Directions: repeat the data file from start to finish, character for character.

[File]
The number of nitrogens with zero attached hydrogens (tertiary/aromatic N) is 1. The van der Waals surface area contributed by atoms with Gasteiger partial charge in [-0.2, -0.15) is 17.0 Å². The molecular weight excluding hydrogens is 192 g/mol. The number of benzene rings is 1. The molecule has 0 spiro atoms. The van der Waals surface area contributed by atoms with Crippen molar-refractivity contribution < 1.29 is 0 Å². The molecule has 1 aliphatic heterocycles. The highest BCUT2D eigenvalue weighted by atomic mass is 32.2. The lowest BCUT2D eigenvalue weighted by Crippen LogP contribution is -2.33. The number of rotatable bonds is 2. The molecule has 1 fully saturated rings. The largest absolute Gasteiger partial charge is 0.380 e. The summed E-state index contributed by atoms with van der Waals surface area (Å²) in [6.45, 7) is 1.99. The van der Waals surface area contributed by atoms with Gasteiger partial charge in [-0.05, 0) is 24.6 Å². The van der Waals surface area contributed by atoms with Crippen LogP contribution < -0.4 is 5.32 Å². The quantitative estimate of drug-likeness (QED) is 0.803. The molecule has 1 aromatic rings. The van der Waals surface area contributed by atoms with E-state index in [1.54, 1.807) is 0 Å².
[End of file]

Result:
The number of nitrogens with zero attached hydrogens (tertiary/aromatic N) is 1. The van der Waals surface area contributed by atoms with Gasteiger partial charge in [-0.2, -0.15) is 17.0 Å². The molecular weight excluding hydrogens is 192 g/mol. The number of benzene rings is 1. The molecule has 0 spiro atoms. The van der Waals surface area contributed by atoms with Crippen molar-refractivity contribution < 1.29 is 0 Å². The molecule has 1 aliphatic heterocycles. The highest BCUT2D eigenvalue weighted by atomic mass is 32.2. The lowest BCUT2D eigenvalue weighted by Crippen LogP contribution is -2.33. The number of rotatable bonds is 2. The molecule has 1 fully saturated rings. The largest absolute Gasteiger partial charge is 0.380 e. The summed E-state index contributed by atoms with van der Waals surface area (Å²) in [6.45, 7) is 1.99. The van der Waals surface area contributed by atoms with Gasteiger partial charge in [-0.05, 0) is 24.6 Å². The van der Waals surface area contributed by atoms with Crippen LogP contribution < -0.4 is 5.32 Å². The quantitative estimate of drug-likeness (QED) is 0.803. The molecule has 1 aromatic rings. The van der Waals surface area contributed by atoms with E-state index in [1.54, 1.807) is 0 Å².